Real Estate's New Frontier
Is the virtual real estate market the new frontier thanks to the metaverse? Investors are now looking at metaverse real estate, an online platform where people can buy, sell, and lease virtual property, according to recent article in the New York Times.
A general contractor and NFT (nonfungible token) collector, Gabe Sierra, in Miami, offered his latest creation, an 11,000-square-foot mansion, but to spice up the deal, he provided the exact twin home in the metaverse. The property hits the auction block this month, and Sierra is hoping for a sale price of around $10 million.
“It’s a project that blends the line between physical and digital to the furthest extent that I could go on a residential home,” said Sierra. “It pairs a real-world build and expands on it in the digital space. It will make much more sense as these technologies get more immersive.”
Financial transactions in the metaverse are handled in cryptocurrency and powered by the blockchain, a digital distributed public ledger that eliminates the need for a third party like a bank. According to Technavio, the metaverse real estate market is expected to grow by $5.37 billion by 2026.
In the Sandbox, one of the most popular metaverse worlds, much of the virtual land has been purchased by global corporations like Adidas, which is there to sell products. The total land value in The Sandbox was estimated to be $167 million last year. While a parcel is sold for about $400, there is a secondary market where prices can be many times that. Proximity to land owned by celebrities and big-name brands drives up prices. One buyer paid $450,000 to become Snoop Dogg’s neighbor in “Snoopverse.”
“Land is becoming the infrastructure of the metaverse,” said Sebastien Borget, co-founder of the Sandbox, in the Times story. “In this ecosystem, there are actors that are developing and offering services for people to find the right land, buy the right land and understand the value of that land.”
The metaverse land sales have climbed into the seven figures.
In the metaverse, other companies are having their own spin on virtual real estate. For example, Everyrealm is a metaverse technology and infrastructure company partnered with artists to create a futuristic collection of digital homes with dreamlike floating spheres. These homes anticipate being sold at about $75,000. In addition, buyers will receive a certificate of authenticity and 3-D models of their home and then be able to place it on a plot of land in their chosen virtual world.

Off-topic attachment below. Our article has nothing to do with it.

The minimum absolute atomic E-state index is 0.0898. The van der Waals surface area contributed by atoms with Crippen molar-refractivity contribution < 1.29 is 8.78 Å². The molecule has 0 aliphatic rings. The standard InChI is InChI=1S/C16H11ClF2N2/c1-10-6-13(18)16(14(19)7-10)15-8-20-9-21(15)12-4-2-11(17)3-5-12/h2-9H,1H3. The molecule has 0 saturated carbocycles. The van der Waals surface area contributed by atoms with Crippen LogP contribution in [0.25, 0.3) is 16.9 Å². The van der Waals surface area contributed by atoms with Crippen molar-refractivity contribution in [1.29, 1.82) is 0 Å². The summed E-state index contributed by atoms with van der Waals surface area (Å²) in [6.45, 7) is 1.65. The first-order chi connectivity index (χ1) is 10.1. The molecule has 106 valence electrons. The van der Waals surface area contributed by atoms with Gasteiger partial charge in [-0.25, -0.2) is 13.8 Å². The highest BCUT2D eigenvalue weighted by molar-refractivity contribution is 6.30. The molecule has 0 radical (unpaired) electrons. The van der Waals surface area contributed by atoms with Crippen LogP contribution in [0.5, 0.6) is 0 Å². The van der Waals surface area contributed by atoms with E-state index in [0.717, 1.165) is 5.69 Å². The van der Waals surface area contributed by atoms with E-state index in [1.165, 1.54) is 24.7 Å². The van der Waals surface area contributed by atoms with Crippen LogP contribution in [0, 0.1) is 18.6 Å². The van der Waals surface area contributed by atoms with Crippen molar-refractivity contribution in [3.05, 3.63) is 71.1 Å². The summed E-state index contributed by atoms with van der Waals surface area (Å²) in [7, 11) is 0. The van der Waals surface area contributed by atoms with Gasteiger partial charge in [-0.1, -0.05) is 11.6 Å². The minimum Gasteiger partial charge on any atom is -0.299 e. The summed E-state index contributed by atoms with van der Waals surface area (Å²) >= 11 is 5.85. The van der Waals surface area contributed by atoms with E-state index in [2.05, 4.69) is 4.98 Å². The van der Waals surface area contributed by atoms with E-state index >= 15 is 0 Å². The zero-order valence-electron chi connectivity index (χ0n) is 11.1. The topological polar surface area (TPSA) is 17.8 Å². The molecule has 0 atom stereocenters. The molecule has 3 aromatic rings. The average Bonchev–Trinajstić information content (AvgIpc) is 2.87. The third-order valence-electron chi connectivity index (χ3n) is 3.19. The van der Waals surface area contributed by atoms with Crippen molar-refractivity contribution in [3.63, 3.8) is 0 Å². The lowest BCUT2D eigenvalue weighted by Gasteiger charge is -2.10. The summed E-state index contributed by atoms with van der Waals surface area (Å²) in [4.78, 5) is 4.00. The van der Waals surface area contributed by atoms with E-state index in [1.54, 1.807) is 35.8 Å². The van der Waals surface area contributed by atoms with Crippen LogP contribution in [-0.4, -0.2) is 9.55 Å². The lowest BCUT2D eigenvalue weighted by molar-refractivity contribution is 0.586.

Some online companies present a digital earth map, allowing buyers to purchase places or coordinates with sentimental or historical value, like Upland. T.J. Brisbois, 37, a real estate investor in Detroit, owns about a dozen land parcels in Motor City, Upland, but not on IRL. He buys them, marks them up, and resells them. He estimates he’s made a 10 percent return on investment since he started in 2022.
“I didn’t really get it until I got into it, and I was willing to put in a few real-world dollars,” Brisbois told the Times. “It’s important for people that are in real estate, because there’s a real opportunity here.”
Buyers concerned about real estate taxes on virtual real estate can breathe easy, said Mike O’Brien, who heads up the Web3 and Digital Assets team at Ernst & Young. Though tax law on virtual real estate is evolving, “we have yet to see property taxes on real estate that a government would issue.” O’Brien is the owner of digital real estate, Superworld, which is another digital earth map.
Some home builders are dipping into the metaverse and using their model homes for potential buyers that can enter, explore, and toy with customization options. Since 2020, virtual walk-through options have increased. The metaverse is now an extension of that, providing enhanced digital tools.
The metaverse presents the real estate industry in a whole new light. So far, it has been highly successful, but as with anything new, time will tell its true practicality.